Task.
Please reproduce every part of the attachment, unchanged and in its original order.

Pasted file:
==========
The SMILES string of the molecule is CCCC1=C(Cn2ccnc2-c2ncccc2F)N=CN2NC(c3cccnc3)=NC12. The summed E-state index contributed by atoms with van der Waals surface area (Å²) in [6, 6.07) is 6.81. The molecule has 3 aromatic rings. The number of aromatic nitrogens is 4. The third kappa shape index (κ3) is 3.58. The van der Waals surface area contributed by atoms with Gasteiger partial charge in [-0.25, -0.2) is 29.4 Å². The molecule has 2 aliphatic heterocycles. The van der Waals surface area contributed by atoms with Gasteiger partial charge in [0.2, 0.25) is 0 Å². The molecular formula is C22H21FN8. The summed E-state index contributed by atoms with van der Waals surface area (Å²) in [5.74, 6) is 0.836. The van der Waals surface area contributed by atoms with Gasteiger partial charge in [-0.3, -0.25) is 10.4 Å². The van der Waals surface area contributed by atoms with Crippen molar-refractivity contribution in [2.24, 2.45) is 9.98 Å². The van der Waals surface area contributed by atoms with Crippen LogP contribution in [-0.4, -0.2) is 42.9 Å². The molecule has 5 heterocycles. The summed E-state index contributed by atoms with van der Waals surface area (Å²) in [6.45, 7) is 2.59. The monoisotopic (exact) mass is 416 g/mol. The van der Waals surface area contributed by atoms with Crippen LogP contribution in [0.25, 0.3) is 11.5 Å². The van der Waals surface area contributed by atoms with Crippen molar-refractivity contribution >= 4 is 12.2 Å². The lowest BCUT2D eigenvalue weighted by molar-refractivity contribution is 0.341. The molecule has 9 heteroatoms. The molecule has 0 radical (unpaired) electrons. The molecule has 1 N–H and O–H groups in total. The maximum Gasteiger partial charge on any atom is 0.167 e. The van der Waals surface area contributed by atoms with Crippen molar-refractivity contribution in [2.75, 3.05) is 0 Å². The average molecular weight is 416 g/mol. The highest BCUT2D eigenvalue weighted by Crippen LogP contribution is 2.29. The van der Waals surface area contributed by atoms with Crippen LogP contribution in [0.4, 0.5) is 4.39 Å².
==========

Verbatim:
The SMILES string of the molecule is CCCC1=C(Cn2ccnc2-c2ncccc2F)N=CN2NC(c3cccnc3)=NC12. The summed E-state index contributed by atoms with van der Waals surface area (Å²) in [6, 6.07) is 6.81. The molecule has 3 aromatic rings. The number of aromatic nitrogens is 4. The third kappa shape index (κ3) is 3.58. The van der Waals surface area contributed by atoms with Gasteiger partial charge in [-0.25, -0.2) is 29.4 Å². The molecule has 2 aliphatic heterocycles. The van der Waals surface area contributed by atoms with Gasteiger partial charge in [0.2, 0.25) is 0 Å². The molecular formula is C22H21FN8. The summed E-state index contributed by atoms with van der Waals surface area (Å²) in [5.74, 6) is 0.836. The van der Waals surface area contributed by atoms with Gasteiger partial charge in [-0.3, -0.25) is 10.4 Å². The van der Waals surface area contributed by atoms with Crippen molar-refractivity contribution in [2.24, 2.45) is 9.98 Å². The van der Waals surface area contributed by atoms with Crippen LogP contribution in [-0.4, -0.2) is 42.9 Å². The molecule has 5 heterocycles. The summed E-state index contributed by atoms with van der Waals surface area (Å²) in [6.45, 7) is 2.59. The monoisotopic (exact) mass is 416 g/mol. The van der Waals surface area contributed by atoms with Crippen LogP contribution in [0.25, 0.3) is 11.5 Å². The van der Waals surface area contributed by atoms with Crippen molar-refractivity contribution >= 4 is 12.2 Å². The lowest BCUT2D eigenvalue weighted by molar-refractivity contribution is 0.341. The molecule has 9 heteroatoms. The molecule has 0 radical (unpaired) electrons. The molecule has 1 N–H and O–H groups in total. The maximum Gasteiger partial charge on any atom is 0.167 e. The van der Waals surface area contributed by atoms with Crippen molar-refractivity contribution in [2.75, 3.05) is 0 Å². The average molecular weight is 416 g/mol. The highest BCUT2D eigenvalue weighted by Crippen LogP contribution is 2.29. The van der Waals surface area contributed by atoms with Crippen LogP contribution in [0.4, 0.5) is 4.39 Å².